As a boy in Dundee, Ian Kennedy will sketch the Spitfire and Hurricanes that he saw from above in wartime skies and one day dreamed of passing through the clouds under the control of his own fighter jets. Little did he know then that his career was not in flying planes but in photographing them.
In a career spanning nearly three-quarters of a century, Kennedy drew attention to various comics, such as Bunty and 2000 AD. It attracted the attention of Dan Derr and Judge Dread. But Kennedy is perhaps best known for his work for the Commandos, DC Thompson’s famous pocket-sized comic book, for which he produced more than 1,600 covers in five decades.
Kennedy was dubbed “Master of Comics Medium” by DC Thompson, where he began working at the age of 16, ink on the Sunday Post’s crosswords.
In 2019, DC Thompson published a coffee table book entitled The Art of Ian Kennedy, and his work has been featured in exhibitions. The official comic website of 2000 AD called him a “legend of British comics”.
But a modest man, quietly working in his home studio just a few miles from his hometown, had only recently realized that Kennedy’s art was so highly regarded.
He recently revealed in 2011 that he did not even have a computer. In another interview, last year, he talked about receiving messages from loving fans asking about the cover he was struggling to remember the painting. It’s been a few years since she attended her first fan convention and found herself behaving like an experienced pop star.
He was born Charles Ian Kennedy in Dundee in 1932. An only child, he attended Clippington Primary and Morgan Academy in the city. He spent most of his childhood in the countryside cycling, reading comics and drawing. “I just wanted to draw attention to myself, especially the airplane, which is my home, not the fanatic, the love,” he said.
“Dundee was surrounded by airfields. Of course, there’s Leuchars, and Montrose was Britain’s first airbase. But there were lots of other closures at the pilot training ground. I wanted to be with the boys. “
Her intentions to join the RAF were thwarted by chronic ear problems. He eventually needed a mastoid operation, although he met his fiance Gladys while he was a patient at Dundee Royal Infirmary. She was one of his nurses.
He attended evening classes at Jordan
Stone College of Art in Duncan, but maintained that he learned most from the people around him in his early years at DC Thompson.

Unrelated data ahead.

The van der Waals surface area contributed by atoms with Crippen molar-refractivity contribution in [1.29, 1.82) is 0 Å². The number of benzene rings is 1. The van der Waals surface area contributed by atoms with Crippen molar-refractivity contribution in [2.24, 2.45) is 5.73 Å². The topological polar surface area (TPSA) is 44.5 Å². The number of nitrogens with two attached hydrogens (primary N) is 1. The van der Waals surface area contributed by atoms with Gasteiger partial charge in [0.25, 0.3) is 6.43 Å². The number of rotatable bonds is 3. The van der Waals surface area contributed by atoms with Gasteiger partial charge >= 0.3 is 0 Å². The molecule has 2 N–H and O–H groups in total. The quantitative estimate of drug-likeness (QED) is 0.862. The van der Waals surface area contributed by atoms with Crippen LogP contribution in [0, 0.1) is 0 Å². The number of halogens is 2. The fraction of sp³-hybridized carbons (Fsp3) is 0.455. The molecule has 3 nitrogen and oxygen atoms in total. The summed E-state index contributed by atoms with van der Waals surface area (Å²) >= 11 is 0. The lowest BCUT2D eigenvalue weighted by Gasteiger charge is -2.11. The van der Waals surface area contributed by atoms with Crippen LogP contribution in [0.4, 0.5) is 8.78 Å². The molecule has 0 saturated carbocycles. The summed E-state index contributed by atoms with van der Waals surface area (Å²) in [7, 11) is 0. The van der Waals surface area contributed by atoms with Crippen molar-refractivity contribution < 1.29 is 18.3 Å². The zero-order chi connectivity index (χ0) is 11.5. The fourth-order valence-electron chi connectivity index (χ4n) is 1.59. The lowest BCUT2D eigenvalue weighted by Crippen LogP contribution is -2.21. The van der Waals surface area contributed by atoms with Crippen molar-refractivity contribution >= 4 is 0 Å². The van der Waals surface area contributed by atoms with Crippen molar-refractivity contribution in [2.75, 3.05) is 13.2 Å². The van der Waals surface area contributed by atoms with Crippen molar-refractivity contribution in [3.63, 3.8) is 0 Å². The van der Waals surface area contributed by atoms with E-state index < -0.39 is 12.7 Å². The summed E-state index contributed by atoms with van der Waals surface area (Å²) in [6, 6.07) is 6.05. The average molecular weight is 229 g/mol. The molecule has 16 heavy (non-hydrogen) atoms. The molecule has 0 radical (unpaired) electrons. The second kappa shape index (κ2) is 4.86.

“It was like a workshop for medieval artists,” he said. “You had Michelangelo or anyone and he had his secretaries around to fill jobs or whatever. You sat down and sucked it all up.”
He and Gladys married in 1953, and with a son along the way, Kennedy decided to go freelance in an effort to increase his earnings. He discovered a ready market for his abilities, although part of his initial commissions were for Wild West stories and he hated making horses.
“I learned very quickly to provide what I needed, to the best of my ability. But when Air Ace changed, boy, the world was my shell and I was finally in my element.
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The AirS Picture Library was similar to Comics Commando and was published in the 1960’s. And it was Kennedy’s job at the Air Force that led to his long association with the commandos. It painted its first commando corps in January 1970, an action shot of a Luftwaffe Stuka Daewoo bomber flying through the skies.
Commando was a publishing trend in its time. Launched in 1961, each issue had a self-made story and was selling 750,000 copies a month at its peak in the 1970s. This is still going on, albeit with very little rotation.
Kennedy prepared the detailed work. One of his great powers was the airplane and the other the war machinery, although he also painted amazingly dramatic human figures and his work was revived by the bold use of colors.
“Imagination is a great asset, but the details need to be accurate,” he said in an interview. “I have an extensive collection of references, photography and other forms.”
“They must have thought I was crazy about Jasper, because I’d only give them 36 spools of clouds. I’ve always loved fixing clouds,” he said on another occasion.
His mastery of his craft, and especially his excellent aircraft photography, made him a regular contributor to the annual Lutheran Air Show in the 1980s and 1990s, and even He was also commissioned to produce art that showed what the Lutheran Air Show looks like. Over a period of 100 years.
Although an expert on World War II aircraft, Kennedy was equally adept at imagining the aircraft of the future and was recruited in the 1980’s when Eagle Comics revisited the old favorite Dan Der – the pilot of the future. Launched and revived.
Kennedy also worked on the most famous strip of 2000 AD comics, drawing Judge Dread, future judges, jurors and executioners who starred in various films by Sylvester Stallone and Carl Urban.
He even managed to get the World War II Messerschmitts through the time tunnel and into the skies above Dredd’s Mega-City One, with a distraught pilot shouting, “Hail! This is not Stalingrad.”
Kennedy is survived by his wife, Gladys, and their children, Neil and Galen.
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